On Thinking Theologically

Psalm 23.4

Even though I walk through the darkest valley, I fear no evil; for you are with me; your rod and your staff – they comfort me.

In the 1990’s Jerry Falwell, bastion of theological conservatism, pleaded for funds for his “Save A Baby Homes.” The organization was designed to establish homes, all over the country, where a young woman who decides to continue in a difficult pregnancy could go and receive free, caring support all the way through pregnancy and birth.

And, rather notably, Falwell ended his plea by saying something to effect of, “If we do not give our resources, our money, to this venture, if Bible-believing Christians do not demonstrate through our gifts that we are willing to give to, and sacrifice for, and to support these women, then we have no right to tell them what they should, or shouldn’t, do with their bodies.”

It isn’t easy for ordinary people like us to do some of the extraordinary acts as Jesus commands. “Turning the other cheek” is a lot easier to preach than it is to practice. The same holds true for loving our neighbors as ourselves, particularly when it comes into contact with our theological understanding of reproductive rights.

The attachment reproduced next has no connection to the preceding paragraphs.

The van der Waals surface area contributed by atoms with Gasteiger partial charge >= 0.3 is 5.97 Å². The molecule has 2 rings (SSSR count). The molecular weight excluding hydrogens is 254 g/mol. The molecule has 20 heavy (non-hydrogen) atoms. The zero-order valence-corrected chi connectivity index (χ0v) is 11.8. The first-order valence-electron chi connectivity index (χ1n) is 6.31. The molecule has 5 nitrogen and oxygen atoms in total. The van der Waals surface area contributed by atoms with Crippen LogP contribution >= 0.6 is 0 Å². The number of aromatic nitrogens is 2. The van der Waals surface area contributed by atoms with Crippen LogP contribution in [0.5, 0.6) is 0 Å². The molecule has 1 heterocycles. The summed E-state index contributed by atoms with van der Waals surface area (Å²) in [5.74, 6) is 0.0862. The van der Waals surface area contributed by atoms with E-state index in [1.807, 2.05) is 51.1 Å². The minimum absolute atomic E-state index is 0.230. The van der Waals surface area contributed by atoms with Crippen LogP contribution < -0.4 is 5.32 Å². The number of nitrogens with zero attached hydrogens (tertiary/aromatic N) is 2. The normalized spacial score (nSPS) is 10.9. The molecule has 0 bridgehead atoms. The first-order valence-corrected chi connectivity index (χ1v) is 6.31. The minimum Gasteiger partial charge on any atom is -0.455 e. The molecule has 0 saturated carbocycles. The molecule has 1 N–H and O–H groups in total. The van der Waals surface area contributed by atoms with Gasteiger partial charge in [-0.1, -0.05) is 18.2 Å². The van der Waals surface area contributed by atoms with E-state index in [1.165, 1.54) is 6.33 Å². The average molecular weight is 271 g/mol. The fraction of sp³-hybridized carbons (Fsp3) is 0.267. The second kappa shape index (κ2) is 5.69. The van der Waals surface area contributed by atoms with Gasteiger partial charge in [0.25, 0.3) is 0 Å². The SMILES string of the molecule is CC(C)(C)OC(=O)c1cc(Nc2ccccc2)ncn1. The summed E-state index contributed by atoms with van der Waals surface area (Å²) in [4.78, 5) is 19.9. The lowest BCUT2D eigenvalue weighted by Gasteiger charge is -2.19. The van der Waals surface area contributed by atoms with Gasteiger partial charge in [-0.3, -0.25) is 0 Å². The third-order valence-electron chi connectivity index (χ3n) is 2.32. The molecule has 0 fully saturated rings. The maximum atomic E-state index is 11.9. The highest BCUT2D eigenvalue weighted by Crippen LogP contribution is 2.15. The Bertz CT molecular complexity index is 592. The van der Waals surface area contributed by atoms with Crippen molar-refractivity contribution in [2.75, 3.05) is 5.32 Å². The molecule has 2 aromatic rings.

On Monday evening a draft was leaked of a revision to the Roe v. Wade Supreme Court decision that focuses on reproductive rights in the United States. In response, those in favor and those opposed to the draft have been celebrating/protesting in various parts of the country. 

Reproductive rights are often painted as a faith-based matter for a variety of reasons and there are a great myriad of theological positions with regard to the understanding of being bodily creatures. The United Methodist Church, in our Book of Resolutions, both affirms the sanctity of life for all persons born and unborn and, at the same time, we support those who choose the legal option of abortion under proper medical procedures by certified medical providers. We are committed to ministering with those who have had an abortion, providing support and encouragement. (You can read more here: Social Principles)